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What Is a SERP: A Visual Guide to Google Search Results & Features

There's much more to search engine results pages (SERPs) than 10 blue links. Here are all the SERP features you need to know for SEO today.

What Is a SERP: A Visual Guide to Google Search Results & Features

Google is always trying out new things, especially when it comes to its search results.

After all, with billions of searches conducted every day by users, Google is the world’s most popular choice for finding information online.

But Google’s constant tinkering and refining of its search engine can be a cause of frustration for many of us who do SEO.

And, according to Google’s most recent stats, last year they did:

  • 383,605 Search quality tests
  • 62,937 Side-by-side experiments
  • 17,523 Live traffic experiments
  • 3,620 Launches

Yikes! Crazy, right?

You know what’s even crazier?

Today, you can rank “first” in the organic results (a.k.a., the classic 10 blue links), but not even be visible only visible after multiple scrolls down the SERP because of all the other search features that Google and other search engine now includes to enhance the user experience.

If only there was a way to rank in all those fancy SERP features?

Turns out, there is!

Read on to discover what a SERP is, what the different types of SERPs and features on them look like, and a few tips on how to optimize your content to make it into a richer rank.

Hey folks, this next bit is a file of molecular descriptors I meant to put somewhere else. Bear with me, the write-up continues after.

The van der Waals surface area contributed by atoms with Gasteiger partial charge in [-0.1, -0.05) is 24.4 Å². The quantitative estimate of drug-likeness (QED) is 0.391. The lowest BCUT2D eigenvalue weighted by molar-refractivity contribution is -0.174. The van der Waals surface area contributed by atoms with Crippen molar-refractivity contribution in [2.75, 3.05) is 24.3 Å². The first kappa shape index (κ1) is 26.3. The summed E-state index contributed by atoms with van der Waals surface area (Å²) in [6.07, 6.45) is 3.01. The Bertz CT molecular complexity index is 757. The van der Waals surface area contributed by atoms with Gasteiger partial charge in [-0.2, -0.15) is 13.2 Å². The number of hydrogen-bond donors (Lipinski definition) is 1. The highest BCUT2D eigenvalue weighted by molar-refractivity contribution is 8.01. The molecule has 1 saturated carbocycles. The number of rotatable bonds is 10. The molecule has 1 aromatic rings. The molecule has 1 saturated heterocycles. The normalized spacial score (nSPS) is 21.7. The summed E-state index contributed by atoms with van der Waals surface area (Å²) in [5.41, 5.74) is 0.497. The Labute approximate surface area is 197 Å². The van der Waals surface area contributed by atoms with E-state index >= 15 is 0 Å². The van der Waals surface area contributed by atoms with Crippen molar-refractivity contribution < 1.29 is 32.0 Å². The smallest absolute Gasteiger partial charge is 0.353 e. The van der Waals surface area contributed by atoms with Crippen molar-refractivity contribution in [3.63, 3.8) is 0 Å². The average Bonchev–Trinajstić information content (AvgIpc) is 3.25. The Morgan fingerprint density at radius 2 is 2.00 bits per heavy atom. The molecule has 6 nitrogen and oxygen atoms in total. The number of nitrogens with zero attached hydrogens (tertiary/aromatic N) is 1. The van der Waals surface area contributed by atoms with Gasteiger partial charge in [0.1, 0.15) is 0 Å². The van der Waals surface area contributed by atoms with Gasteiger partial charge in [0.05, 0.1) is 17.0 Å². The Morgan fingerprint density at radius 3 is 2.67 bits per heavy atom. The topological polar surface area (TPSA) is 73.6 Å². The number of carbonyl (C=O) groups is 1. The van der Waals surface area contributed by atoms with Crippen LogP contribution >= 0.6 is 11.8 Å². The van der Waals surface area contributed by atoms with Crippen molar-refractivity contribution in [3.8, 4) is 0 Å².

What Is a SERP?

SERP stands for Search Engine Results Page, a term coined by Brett Tabke on a message board in 2000.

In the simplest terms, it’s the page that displays search results whenever you search for something on Google.

A typical Google SERP looks like this:

serpIf you type “what is SEO” into Google, you might get a page like this.

If you try to reproduce this SERP, it might not look exactly like this.

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All SERPs are unique, even when two users search the same query.

That’s because Google personalizes search results for its users in an attempt to display results that are relevant to each specific individual.

In general, you can break SERPs down in the following four ways:

  • Sponsored results. Results that appear because advertisers paid money to put them there are called sponsored results. These are typically text ads or shopping results, and you’ll seem Google Ads clearly tagged as such. They may occur at the top or bottom of the page, as well as in the Google Knowledge Graph.
  • Organic listings. These are the listing of sites that you peruse when you search a query. In the above example, our SEO for Beginners guide represents the first organic result, followed by Moz’s guide of the same name. (Learn more about rankings in How Search Engines Rank Pages.)
  • Rich features. These add a visual layer (sometimes multiple layers) to the SERP. They include things like featured snippets, carousels, and much more.
  • Google knowledge panels. These display on the right side of the page, offering snippets of information to enhance search results. In the above example, it’s the box about search engine optimization.

Sponsored results involve anything that paid to be placed there, such as by bidding on keywords.

Google places them in a number of locations across its services.

On a SERP, you’ll typically find them at the top or bottom of the first page.

Two main types of sponsored results exist: